Project Priming involves upfront preparation processes you and your team engage in prior to selling. In advance of designing. Ahead of sourcing. Before hiring.
It’s like painting a room.
Most of you have taken shortcuts when painting a room. I know I have. Your relatives are visiting next weekend; you need to spruce things up. You regret your haste once you view the finished product. Hindsight tells you: prime before you paint. You know better.
Streamline overall efficiency. Enhance the quality of the painting process. Prime the surface before you paint. The same holds true when executing strategy.
Project priming is critical to business process management and operational efficiency.
Haste can, literally, make waste. KPI’s with evaporating expiration dates always seem to override professional experience, wisdom and logic. When you and your team avoid or reduce time spent on “priming” or “preparing” before you “paint” and “execute”:
- Timelines are prolonged and project milestones are delayed due to problems with design drawings and materials sourcing. What happened to increasing efficiency?
- Sales cycles are stalled and eventually derailed because your team did not take the time to identify gatekeepers, priorities and decision makers. What happened to streamlining your sales process?
- Hiring processes are rushed in order to fill head count rather than emphasizing corporate cultural fit and cross-functional skillsets. What happened to mindful human resources practices?
Consistently high-quality execution of strategy incorporates project priming processes into solid operations and business process management practices.
If everyone feels like they are operating ad hoc without a safety net, you have problems. At least once a quarter, review the documented business and operations processes you have as guidelines when executing strategy. Do these processes include time for effective project priming activities? How have those project priming activities changed since the last time they were reviewed? Focus on continuously reviewing and incorporating per-project learning and oversight into your business and operations processes.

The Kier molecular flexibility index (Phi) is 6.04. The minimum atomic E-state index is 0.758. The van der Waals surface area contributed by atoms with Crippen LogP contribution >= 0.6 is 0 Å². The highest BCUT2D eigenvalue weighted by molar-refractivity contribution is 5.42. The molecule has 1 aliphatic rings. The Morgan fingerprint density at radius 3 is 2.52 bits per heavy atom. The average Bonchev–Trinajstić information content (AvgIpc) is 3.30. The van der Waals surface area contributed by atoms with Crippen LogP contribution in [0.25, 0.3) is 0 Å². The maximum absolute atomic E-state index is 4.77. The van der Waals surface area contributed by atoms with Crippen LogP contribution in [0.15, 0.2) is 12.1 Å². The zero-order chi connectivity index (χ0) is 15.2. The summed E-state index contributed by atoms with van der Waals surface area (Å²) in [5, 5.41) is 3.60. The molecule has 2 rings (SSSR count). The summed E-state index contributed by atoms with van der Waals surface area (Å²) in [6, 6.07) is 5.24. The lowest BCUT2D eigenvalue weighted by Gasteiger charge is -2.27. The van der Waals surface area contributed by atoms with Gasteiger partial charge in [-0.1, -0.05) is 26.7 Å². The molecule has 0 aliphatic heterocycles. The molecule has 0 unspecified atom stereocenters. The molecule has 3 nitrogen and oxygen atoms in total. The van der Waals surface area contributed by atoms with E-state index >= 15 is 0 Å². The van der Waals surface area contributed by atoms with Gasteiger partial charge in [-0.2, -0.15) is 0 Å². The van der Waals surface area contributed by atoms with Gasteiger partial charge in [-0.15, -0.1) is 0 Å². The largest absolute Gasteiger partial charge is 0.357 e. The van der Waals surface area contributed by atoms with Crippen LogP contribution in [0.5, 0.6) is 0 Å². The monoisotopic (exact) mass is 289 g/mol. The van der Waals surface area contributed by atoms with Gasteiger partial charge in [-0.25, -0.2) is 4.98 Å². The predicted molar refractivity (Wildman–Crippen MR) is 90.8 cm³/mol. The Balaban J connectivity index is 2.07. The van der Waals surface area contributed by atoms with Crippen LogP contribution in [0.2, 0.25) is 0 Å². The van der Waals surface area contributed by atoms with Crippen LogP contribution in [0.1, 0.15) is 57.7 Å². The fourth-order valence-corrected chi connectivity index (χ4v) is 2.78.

Consistently high-quality execution of strategy utilizes project priming processes to identify and root out autopilot mindset.
You can’t have effective business processes if your people are on autopilot when executing strategy. If processes become rote to employees, details can slip through the cracks. Regardless of similarity between projects, each project is unique. Each project is executed at a different place in time. Each project deserves to be scrutinized with a fresh set of eyes and ears. Team-based project priming activities keep everyone alert and engaged throughout the entire project. No one has the option of working by themselves. Everyone benefits by injecting fresh insights and learning into each project, no matter how many times you have repeated it.
Determine the impact project priming has on your business outcomes.
If you are losing more contracts than you are winning, what critical operational processes are you overlooking which impact business-building outcomes? If you are winning repeat business, but are unable to acquire new customers, how can you better utilize internal resources to plan a more effective account entry strategy? If your company keeps attracting members of yesterday’s workforce instead of cross-functional, savvy personnel tailor-made for tomorrow’s marketplace, when will you update your human capital strategy?
Project priming can have a positive impact on business productivity and profitability.
Small steps can add up to a big impact over time. I’m talking about:
- a little extra upfront research;
- a few more internal team meetings;
- a continuously proactive client communication strategy; and
- a company culture fostering collaboration.
Target creating a company culture where everyone gets to the finish line together. That means working together from the start of a project. Of course, every project starts by team engagement in solid project priming processes.
Babette N. Ten Haken is a strategist, coach, analyst, author and blogger. Her focus: the interrelationship between teams, leadership and culture in technology and manufacturing. Her Workshops and Professional Coaching Tune-Ups focus you and your teams on context, clarity and confidence in the execution of strategy. Babette’s Playbook of collaboration hacks, Do YOU Mean Business? is available on Amazon.com.